Scottish Gaelic has a lot in common with Russian on a phonological level: Most consonants have two variants: a plain (or perhaps somewhat velarised) one and a palatalised one.
However, their orthographies handle this situation in different ways: In Gaelic, any consonant is palatalised (“slender”) if it is next to ‘e’ or ‘i’, and it’s plain (“broad”) otherwise (in Gaelic, this is expressed as “caol ri caol is leathann ri leathann”, which means “broad with broad and slender with slender”). In Russian, a consonant is palatalised (“soft”) if followed by ‘е’ (‘ye’), ‘и’ (‘i’), ‘я’ (‘ya’), ‘ю’ (‘yu’), or ‘ь’ (the “soft sign”).
This means that if we look at a word with consists of a slender/soft consonant, a back vowel and another slender/soft consonant, Gaelic will insert extra front vowels (e.g., ciùil /kʲuːlʲ/ “of music”), while Russian will use one of the vowels listed above and a soft sign at the end (e.g., пять /pʲatʲ/ “five”).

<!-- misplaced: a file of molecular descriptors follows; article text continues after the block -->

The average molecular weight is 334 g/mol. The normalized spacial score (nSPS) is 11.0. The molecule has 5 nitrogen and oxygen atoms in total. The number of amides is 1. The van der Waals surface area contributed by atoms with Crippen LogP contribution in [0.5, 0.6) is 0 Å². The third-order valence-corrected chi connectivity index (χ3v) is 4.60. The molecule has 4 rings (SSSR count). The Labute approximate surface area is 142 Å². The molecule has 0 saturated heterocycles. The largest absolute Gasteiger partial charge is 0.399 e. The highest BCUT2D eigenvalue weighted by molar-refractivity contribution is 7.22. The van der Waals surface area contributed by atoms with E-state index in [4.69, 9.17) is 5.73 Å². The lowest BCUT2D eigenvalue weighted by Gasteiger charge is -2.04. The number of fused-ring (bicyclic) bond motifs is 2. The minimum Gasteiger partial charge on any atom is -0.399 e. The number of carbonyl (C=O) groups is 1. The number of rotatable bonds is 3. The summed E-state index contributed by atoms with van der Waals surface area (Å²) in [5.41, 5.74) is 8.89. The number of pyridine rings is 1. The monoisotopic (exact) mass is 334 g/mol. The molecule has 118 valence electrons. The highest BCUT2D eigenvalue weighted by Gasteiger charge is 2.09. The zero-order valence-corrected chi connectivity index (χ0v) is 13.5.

Now, there’s nothing preventing Gaelic from using the Russian system, or Russian from using the Gaelic one (“твердый с твердым и мягкий с мягким”). That is, the Gaelic word above could in theory be written as кюль, and the Russian one as piait.
I’m not sure there are many Gaelic speakers who would like to switch to Cyrillic, but in theory this Gaelic-style orthography for Russian could replace the current transliteration schemes — piait arguably looks neater that pjat’, which is how it’s normally handled at the moment.